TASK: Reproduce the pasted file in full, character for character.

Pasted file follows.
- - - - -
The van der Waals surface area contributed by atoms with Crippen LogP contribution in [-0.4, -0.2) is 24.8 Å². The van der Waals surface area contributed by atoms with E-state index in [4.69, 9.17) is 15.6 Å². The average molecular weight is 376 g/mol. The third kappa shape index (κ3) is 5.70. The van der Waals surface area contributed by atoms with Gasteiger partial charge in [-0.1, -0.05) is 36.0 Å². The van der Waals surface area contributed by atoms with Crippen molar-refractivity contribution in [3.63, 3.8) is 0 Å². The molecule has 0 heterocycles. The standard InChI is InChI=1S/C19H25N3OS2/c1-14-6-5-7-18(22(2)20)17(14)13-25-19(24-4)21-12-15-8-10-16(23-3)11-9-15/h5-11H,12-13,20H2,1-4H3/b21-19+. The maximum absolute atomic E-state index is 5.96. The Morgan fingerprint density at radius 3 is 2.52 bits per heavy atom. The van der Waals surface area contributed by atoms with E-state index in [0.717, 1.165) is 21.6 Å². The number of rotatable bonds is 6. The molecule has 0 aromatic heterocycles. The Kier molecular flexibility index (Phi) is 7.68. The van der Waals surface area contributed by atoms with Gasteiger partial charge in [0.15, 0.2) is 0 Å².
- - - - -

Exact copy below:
The van der Waals surface area contributed by atoms with Crippen LogP contribution in [-0.4, -0.2) is 24.8 Å². The van der Waals surface area contributed by atoms with E-state index in [4.69, 9.17) is 15.6 Å². The average molecular weight is 376 g/mol. The third kappa shape index (κ3) is 5.70. The van der Waals surface area contributed by atoms with Gasteiger partial charge in [-0.1, -0.05) is 36.0 Å². The van der Waals surface area contributed by atoms with Crippen molar-refractivity contribution in [3.63, 3.8) is 0 Å². The molecule has 0 heterocycles. The standard InChI is InChI=1S/C19H25N3OS2/c1-14-6-5-7-18(22(2)20)17(14)13-25-19(24-4)21-12-15-8-10-16(23-3)11-9-15/h5-11H,12-13,20H2,1-4H3/b21-19+. The maximum absolute atomic E-state index is 5.96. The Morgan fingerprint density at radius 3 is 2.52 bits per heavy atom. The van der Waals surface area contributed by atoms with E-state index in [0.717, 1.165) is 21.6 Å². The number of rotatable bonds is 6. The molecule has 0 aromatic heterocycles. The Kier molecular flexibility index (Phi) is 7.68. The van der Waals surface area contributed by atoms with Gasteiger partial charge in [0.15, 0.2) is 0 Å².